1. In light of the IRAL’s terms of reference, are there any improvements to the law on judicial review that you can suggest making that are not covered in your response to question (1)?

The call for evidence places a great deal of emphasis on government, organisations and legal actors within the process, but there seems to be less focus on individuals. I would like to understand what steps the panel is taking to ensure claimants’ views are sought as part of the reform process.  In particular, I believe it is vital the panel hears from victims of crime, like those of John Worboys (above), who have used judicial review as a means to challenge decisions.

The “Duty of Candour” in judicial review is vital both to ensure equality of arms and to ensure important information, which may otherwise be hidden, comes to light. It would be a hugely retrograde step if this was lost through any reform.

Section 2 – Codification and Clarity
  1. Is there a case for statutory intervention in the judicial review process? If so, would statute add certainty and clarity to judicial reviews? To what other ends could statute be used?

I question whether the grounds, rules and remedies of judicial review are ‘uncertain’.  It is vital judicial review be accessible, knowable and certain, but it is possible any statutory codification could obfuscate things further.  If the panel is minded to go down that route, it will need to ensure codification does not make it harder for individuals to challenge unlawful actions by government and does not undermine access to justice or the rule of law.

  1. Is it clear what decisions/powers are subject to Judicial Review and which are not? Should certain decision not be subject to judicial review? If so, which?

I reiterate my earlier points.  An essential component of a fair and democratic society is that everyone has the means to challenge the lawfulness of actions taken by government and that there are proper mechanisms for accountability.  If certain decisions were taken outside the scope of judicial review, what mechanism would take its’ place to ensure that government is held to account?

  1. Is the process of i) making a Judicial Review claim, ii) responding to a Judicial Review claim and/or iii) appealing a Judicial Review decision to the Court of Appeal/ Supreme Court clear?

The process of making and responding to judicial review, as set out in the civil procedure rules, is generally well understood by lawyers. However, I accept there are issues of accessibility for those claimants who cannot afford legal representation.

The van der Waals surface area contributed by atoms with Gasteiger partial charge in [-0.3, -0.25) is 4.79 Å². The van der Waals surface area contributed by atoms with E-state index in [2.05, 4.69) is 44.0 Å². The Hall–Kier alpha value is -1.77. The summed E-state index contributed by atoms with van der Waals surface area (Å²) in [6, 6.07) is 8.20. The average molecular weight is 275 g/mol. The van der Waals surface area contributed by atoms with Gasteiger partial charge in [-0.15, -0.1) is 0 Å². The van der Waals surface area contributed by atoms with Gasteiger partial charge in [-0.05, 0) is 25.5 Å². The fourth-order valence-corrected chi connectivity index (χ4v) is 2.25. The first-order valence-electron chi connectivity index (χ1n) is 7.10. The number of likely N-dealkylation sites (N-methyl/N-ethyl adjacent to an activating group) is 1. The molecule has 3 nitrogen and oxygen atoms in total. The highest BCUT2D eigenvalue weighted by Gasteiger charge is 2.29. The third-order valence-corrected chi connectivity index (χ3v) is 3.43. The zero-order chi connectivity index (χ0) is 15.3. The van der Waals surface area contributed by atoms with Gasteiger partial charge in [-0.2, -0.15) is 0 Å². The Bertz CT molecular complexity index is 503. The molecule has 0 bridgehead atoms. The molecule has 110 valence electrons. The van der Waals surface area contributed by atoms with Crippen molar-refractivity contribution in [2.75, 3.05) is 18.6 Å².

Section 3 – Process and Procedure
  1. Do you think the current Judicial Review procedure strikes the right balance between enabling time for a claimant to lodge a claim, and ensuring effective government and good administration without too many delays?

The time-limits in judicial review are already tight and even applications within the three-month time-limit can also be excluded if the court does not consider the application to have been brought promptly. Any shortening of these time limits risks excluding meritorious claims.

The current time-limit is already problematic for those who need to seek legal advice and representation, apply for legal aid, follow pre-action protocol and, as judicial reviews are front- loaded, file most of their evidence with their claim. This can be very onerous for any claimant, but particularly one who has been a victim of crime and may be experiencing significant trauma.

In terms of the impact on effective government, an effective government must surely be one which is open to challenge, is accountable to those it governs and is able to defend its actions robustly when scrutinised. Judicial review should be regarded as a means of enhancing the effectiveness of government and not undermining it.

It should also be pointed out that claims without merit are more often than not filtered out at the permissions stage and only those that progress to full consideration are those that are identified as having an arguable case.

It is only right and proper that access to justice is upheld including by ensuring that time-limits are realistic and fair.

  1. Are the rules regarding costs in judicial reviews too lenient on unsuccessful parties or applied too leniently in the Courts?